Last Friday marked 365 days of this pandemic. My kids’ school closed on March 12, 2020 and, like schools all around the country, did not reopen for the rest of the school year. As I scrambled with my family to figure out living, working, and learning all together at home, I kept being reminded of the fact that human-beings thrive on predictability. We are our rituals in many ways; most of us are creatures of habit that cannot succeed without a regularity.
So it’s not a surprise that, when the world upended that for us, we tried to recreate a sense of stability in other ways. One of the very first things my family did was to create a schedule for our day, mirroring our familiar preschool routine as much as possible.
While we didn’t stick to the schedule for all that long, merely having it helped set a rhythm for those early days of lockdown and provided a sense of order for our lives. Life was nothing close to pre-pandemic, but we were able to create a “new normal” that made our situation that much more bearable.
A similar sense of predictability is on display in this week’s parsha. Vayikra opens with a lesson for the priests on sacrificial offerings that are to be made, and continues into a discussion of inadvertent sins – in particular, what happens when something doesn’t go as one expected.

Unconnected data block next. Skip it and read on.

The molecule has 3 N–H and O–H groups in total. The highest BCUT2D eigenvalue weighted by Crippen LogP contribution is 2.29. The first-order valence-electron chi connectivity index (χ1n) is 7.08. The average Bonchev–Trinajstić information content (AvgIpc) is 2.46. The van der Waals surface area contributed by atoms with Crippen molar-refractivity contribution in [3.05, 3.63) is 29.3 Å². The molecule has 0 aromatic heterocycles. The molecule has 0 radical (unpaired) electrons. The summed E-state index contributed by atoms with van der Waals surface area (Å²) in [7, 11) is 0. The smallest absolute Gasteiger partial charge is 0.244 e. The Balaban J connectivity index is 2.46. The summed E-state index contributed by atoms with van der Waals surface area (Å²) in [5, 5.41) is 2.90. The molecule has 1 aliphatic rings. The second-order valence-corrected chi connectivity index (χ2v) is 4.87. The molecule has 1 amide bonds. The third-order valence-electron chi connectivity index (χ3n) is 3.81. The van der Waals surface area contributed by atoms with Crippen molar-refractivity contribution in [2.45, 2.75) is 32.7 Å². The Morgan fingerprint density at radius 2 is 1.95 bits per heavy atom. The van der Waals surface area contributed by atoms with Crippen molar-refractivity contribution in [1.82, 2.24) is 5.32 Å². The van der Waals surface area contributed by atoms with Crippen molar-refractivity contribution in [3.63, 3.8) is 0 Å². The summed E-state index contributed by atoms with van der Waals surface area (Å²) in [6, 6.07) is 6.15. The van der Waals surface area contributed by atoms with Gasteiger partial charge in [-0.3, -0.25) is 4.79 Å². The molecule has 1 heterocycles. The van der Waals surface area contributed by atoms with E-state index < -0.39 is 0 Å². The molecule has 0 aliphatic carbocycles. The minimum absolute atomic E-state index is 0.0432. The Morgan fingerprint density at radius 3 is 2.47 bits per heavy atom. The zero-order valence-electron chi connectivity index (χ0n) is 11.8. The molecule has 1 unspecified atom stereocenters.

I’m drawn to this last piece. When someone sins, even accidentally, our sense of being is disrupted. Something didn’t go as planned. Instead of letting the situation spiral out of control, the Torah gives us explicit directions on how to restore order. Like the Israelites of the Bible we are comforted by rituals and a sense of knowing what to do next.
Last Passover, our communities were reeling from being shut down and struggling to figure out how to do Pesach while in quarantine. It turned out, it was quarantine we didn’t know how to do – Passover was easy. It was a ritual that we had done hundreds of times before, and, like God’s instructions in Vayikra, the order of the seder provided a sense of order for all of us feeling unbalanced.
May this year’s Passover provide a similar sense of familiar ritual and order – and may our lives go back to “normal” soon.
Rabbi Rachel Silverman, Temple Israel of Sharon